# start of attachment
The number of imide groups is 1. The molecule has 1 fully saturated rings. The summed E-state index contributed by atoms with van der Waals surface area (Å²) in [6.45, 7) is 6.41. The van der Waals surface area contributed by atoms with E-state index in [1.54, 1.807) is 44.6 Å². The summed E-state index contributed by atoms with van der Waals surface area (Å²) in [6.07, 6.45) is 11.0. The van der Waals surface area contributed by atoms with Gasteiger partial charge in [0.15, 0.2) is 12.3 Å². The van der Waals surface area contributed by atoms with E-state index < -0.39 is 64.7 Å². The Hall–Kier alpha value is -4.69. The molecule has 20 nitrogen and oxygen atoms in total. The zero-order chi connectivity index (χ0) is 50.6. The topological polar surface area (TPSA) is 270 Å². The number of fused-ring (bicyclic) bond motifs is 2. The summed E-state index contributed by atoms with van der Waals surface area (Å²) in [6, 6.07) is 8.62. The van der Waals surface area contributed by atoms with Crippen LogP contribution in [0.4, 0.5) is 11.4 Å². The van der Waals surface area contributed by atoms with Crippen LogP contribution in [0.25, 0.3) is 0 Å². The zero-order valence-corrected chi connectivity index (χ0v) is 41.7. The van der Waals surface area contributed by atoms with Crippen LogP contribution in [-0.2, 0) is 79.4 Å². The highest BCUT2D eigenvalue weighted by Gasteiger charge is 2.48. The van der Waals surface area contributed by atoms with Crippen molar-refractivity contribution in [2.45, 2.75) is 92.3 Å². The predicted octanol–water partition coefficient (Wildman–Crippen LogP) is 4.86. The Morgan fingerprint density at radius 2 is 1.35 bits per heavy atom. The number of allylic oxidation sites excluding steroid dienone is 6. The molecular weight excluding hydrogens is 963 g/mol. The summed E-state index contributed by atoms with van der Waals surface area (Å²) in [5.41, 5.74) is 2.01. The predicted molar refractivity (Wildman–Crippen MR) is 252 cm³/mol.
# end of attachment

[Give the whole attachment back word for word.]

The number of imide groups is 1. The molecule has 1 fully saturated rings. The summed E-state index contributed by atoms with van der Waals surface area (Å²) in [6.45, 7) is 6.41. The van der Waals surface area contributed by atoms with E-state index in [1.54, 1.807) is 44.6 Å². The summed E-state index contributed by atoms with van der Waals surface area (Å²) in [6.07, 6.45) is 11.0. The van der Waals surface area contributed by atoms with Gasteiger partial charge in [0.15, 0.2) is 12.3 Å². The van der Waals surface area contributed by atoms with E-state index < -0.39 is 64.7 Å². The Hall–Kier alpha value is -4.69. The molecule has 20 nitrogen and oxygen atoms in total. The zero-order chi connectivity index (χ0) is 50.6. The topological polar surface area (TPSA) is 270 Å². The number of fused-ring (bicyclic) bond motifs is 2. The summed E-state index contributed by atoms with van der Waals surface area (Å²) in [6, 6.07) is 8.62. The van der Waals surface area contributed by atoms with Crippen LogP contribution in [0.4, 0.5) is 11.4 Å². The van der Waals surface area contributed by atoms with Crippen LogP contribution in [0.25, 0.3) is 0 Å². The zero-order valence-corrected chi connectivity index (χ0v) is 41.7. The van der Waals surface area contributed by atoms with Crippen LogP contribution in [-0.2, 0) is 79.4 Å². The highest BCUT2D eigenvalue weighted by Gasteiger charge is 2.48. The van der Waals surface area contributed by atoms with Crippen molar-refractivity contribution in [2.45, 2.75) is 92.3 Å². The predicted octanol–water partition coefficient (Wildman–Crippen LogP) is 4.86. The Morgan fingerprint density at radius 2 is 1.35 bits per heavy atom. The number of allylic oxidation sites excluding steroid dienone is 6. The molecular weight excluding hydrogens is 963 g/mol. The summed E-state index contributed by atoms with van der Waals surface area (Å²) in [5.41, 5.74) is 2.01. The predicted molar refractivity (Wildman–Crippen MR) is 252 cm³/mol.